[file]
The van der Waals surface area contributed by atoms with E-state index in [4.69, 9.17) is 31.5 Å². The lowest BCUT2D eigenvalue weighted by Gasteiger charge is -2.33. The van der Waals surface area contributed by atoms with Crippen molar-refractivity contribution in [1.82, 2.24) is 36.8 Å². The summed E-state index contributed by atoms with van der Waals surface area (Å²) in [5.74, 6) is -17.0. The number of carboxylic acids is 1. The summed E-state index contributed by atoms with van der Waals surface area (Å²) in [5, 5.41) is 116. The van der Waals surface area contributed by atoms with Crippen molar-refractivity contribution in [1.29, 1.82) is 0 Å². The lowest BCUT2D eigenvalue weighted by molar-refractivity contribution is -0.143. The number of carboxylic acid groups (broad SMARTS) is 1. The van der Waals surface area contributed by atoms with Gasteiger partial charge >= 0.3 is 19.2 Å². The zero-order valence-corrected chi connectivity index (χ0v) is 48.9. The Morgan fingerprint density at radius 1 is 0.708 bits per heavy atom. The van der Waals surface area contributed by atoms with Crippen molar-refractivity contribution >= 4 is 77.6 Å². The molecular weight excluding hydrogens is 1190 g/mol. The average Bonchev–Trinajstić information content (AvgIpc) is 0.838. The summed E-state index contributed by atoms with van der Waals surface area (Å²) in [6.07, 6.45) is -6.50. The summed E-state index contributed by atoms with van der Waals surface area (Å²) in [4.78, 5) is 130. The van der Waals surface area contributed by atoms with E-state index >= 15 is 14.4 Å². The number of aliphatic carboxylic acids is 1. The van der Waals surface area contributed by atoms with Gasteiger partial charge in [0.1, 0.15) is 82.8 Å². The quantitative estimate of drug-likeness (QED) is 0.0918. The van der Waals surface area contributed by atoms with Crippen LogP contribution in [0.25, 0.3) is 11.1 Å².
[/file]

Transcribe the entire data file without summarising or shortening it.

The van der Waals surface area contributed by atoms with E-state index in [4.69, 9.17) is 31.5 Å². The lowest BCUT2D eigenvalue weighted by Gasteiger charge is -2.33. The van der Waals surface area contributed by atoms with Crippen molar-refractivity contribution in [1.82, 2.24) is 36.8 Å². The summed E-state index contributed by atoms with van der Waals surface area (Å²) in [5.74, 6) is -17.0. The number of carboxylic acids is 1. The summed E-state index contributed by atoms with van der Waals surface area (Å²) in [5, 5.41) is 116. The van der Waals surface area contributed by atoms with Crippen molar-refractivity contribution in [1.29, 1.82) is 0 Å². The lowest BCUT2D eigenvalue weighted by molar-refractivity contribution is -0.143. The number of carboxylic acid groups (broad SMARTS) is 1. The van der Waals surface area contributed by atoms with Gasteiger partial charge >= 0.3 is 19.2 Å². The zero-order valence-corrected chi connectivity index (χ0v) is 48.9. The Morgan fingerprint density at radius 1 is 0.708 bits per heavy atom. The van der Waals surface area contributed by atoms with Crippen molar-refractivity contribution >= 4 is 77.6 Å². The molecular weight excluding hydrogens is 1190 g/mol. The average Bonchev–Trinajstić information content (AvgIpc) is 0.838. The summed E-state index contributed by atoms with van der Waals surface area (Å²) in [6.07, 6.45) is -6.50. The summed E-state index contributed by atoms with van der Waals surface area (Å²) in [4.78, 5) is 130. The van der Waals surface area contributed by atoms with E-state index >= 15 is 14.4 Å². The number of aliphatic carboxylic acids is 1. The van der Waals surface area contributed by atoms with Gasteiger partial charge in [0.1, 0.15) is 82.8 Å². The quantitative estimate of drug-likeness (QED) is 0.0918. The van der Waals surface area contributed by atoms with Crippen LogP contribution in [0.25, 0.3) is 11.1 Å².